The Zionist movement was fueled by two things: religious beliefs of the Jewish people regarding a return to their ancient homeland and the waves of anti-Semitism which swept the Jewish world in Europe at the beginning of the 20th century.
It was established as a political organization in 1897 under Theodor Herzl, and was later led by Chaim Weizmann.
It was Herzl’s idea of practical Zionism, but with an important twist. It was going to be a Jewish state as defined by Jewish tradition. He felt this could be done only through cooperation with the Zionist movement. There were and still are three main viewpoints with religious Jewry regarding the Zionist movement.
One sees in the accomplishments of Zionism the beginning of the process of redemption; it is the introduction, as it were, to the messianic age.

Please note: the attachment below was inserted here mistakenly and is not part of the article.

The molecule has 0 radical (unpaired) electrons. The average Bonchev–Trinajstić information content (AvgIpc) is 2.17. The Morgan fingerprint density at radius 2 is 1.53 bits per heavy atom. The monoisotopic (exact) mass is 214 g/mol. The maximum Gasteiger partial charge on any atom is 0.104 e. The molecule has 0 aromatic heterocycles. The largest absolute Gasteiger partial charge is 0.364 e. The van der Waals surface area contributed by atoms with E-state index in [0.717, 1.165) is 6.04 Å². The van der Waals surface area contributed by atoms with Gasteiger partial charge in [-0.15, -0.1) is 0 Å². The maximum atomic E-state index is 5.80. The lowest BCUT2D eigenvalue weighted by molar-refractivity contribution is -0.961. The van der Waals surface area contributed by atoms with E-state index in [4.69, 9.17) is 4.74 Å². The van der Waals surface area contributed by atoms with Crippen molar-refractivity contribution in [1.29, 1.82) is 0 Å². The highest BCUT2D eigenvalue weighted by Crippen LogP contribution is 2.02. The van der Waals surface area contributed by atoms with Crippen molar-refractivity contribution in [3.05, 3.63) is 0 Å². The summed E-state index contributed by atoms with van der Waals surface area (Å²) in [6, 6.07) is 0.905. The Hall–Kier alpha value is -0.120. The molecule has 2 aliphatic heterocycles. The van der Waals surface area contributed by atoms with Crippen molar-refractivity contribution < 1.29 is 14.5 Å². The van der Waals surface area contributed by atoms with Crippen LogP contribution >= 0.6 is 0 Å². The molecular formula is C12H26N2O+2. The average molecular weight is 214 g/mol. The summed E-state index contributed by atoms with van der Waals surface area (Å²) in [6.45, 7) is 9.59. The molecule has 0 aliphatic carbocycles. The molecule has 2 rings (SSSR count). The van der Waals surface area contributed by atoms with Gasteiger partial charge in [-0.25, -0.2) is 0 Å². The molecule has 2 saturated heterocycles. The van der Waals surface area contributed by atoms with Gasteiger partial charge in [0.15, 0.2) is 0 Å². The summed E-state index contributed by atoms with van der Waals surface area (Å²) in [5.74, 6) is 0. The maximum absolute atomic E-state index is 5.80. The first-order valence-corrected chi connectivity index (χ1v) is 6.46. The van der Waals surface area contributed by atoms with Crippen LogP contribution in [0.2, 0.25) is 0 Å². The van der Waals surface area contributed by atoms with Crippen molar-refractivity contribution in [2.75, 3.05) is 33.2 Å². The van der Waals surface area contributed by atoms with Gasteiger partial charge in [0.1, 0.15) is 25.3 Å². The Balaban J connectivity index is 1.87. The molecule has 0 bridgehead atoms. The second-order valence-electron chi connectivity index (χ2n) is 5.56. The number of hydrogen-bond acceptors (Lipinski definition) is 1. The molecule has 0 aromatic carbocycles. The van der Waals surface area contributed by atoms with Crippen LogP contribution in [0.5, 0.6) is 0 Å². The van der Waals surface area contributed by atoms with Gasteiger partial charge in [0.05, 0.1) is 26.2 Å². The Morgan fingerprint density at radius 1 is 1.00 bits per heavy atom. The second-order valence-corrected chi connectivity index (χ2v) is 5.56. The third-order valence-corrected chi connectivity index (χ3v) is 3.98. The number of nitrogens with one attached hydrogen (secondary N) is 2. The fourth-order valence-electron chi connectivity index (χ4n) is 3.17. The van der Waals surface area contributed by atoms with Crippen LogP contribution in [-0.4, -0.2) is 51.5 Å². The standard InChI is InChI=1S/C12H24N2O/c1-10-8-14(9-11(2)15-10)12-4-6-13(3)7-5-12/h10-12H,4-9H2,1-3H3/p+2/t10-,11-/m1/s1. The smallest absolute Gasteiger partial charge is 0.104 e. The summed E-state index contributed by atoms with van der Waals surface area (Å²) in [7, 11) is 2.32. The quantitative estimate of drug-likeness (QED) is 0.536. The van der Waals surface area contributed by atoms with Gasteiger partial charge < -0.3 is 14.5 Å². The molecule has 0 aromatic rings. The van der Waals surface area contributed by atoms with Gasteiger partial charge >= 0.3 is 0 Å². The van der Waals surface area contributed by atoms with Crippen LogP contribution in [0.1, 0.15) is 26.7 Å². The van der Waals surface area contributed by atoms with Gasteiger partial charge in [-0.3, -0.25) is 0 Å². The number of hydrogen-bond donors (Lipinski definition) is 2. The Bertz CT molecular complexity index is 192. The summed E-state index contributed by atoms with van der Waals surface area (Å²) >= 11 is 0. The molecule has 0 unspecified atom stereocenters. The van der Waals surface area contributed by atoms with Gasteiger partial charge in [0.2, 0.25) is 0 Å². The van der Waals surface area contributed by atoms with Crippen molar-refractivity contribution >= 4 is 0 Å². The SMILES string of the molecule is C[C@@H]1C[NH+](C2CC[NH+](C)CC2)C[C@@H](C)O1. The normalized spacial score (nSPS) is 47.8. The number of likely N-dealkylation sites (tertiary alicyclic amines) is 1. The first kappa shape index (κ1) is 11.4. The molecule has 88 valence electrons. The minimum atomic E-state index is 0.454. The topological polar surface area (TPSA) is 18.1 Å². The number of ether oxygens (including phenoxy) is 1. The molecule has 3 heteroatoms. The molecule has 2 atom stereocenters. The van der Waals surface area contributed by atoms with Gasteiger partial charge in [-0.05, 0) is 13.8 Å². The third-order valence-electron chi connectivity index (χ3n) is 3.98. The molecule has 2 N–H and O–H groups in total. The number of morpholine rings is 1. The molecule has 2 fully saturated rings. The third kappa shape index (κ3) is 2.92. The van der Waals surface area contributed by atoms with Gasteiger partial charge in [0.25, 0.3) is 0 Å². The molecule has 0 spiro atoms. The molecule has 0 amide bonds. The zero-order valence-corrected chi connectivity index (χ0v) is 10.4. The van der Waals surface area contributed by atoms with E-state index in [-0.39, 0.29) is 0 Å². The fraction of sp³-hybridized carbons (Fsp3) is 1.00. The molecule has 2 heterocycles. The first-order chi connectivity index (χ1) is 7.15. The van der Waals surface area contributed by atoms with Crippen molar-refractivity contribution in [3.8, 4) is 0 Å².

A second group was represented by the ideas expressed by the fathers of the Mizrachi movement. It was founded in the early 1900s by Rabbi Jacob Reines.
He purposely did not want to advance the cause of Zionism as having anything to do with the messianic era or the redemption of the Jewish people. He saw it only as a practical solution to a terrible problem, namely Jewish persecution to the point of destruction.
The third opinion was that Zionism had to be opposed unequivocally because it was a secular movement that would secularize the Jewish people and diminish loyalty to Torah. It would substitute nationalism for religion.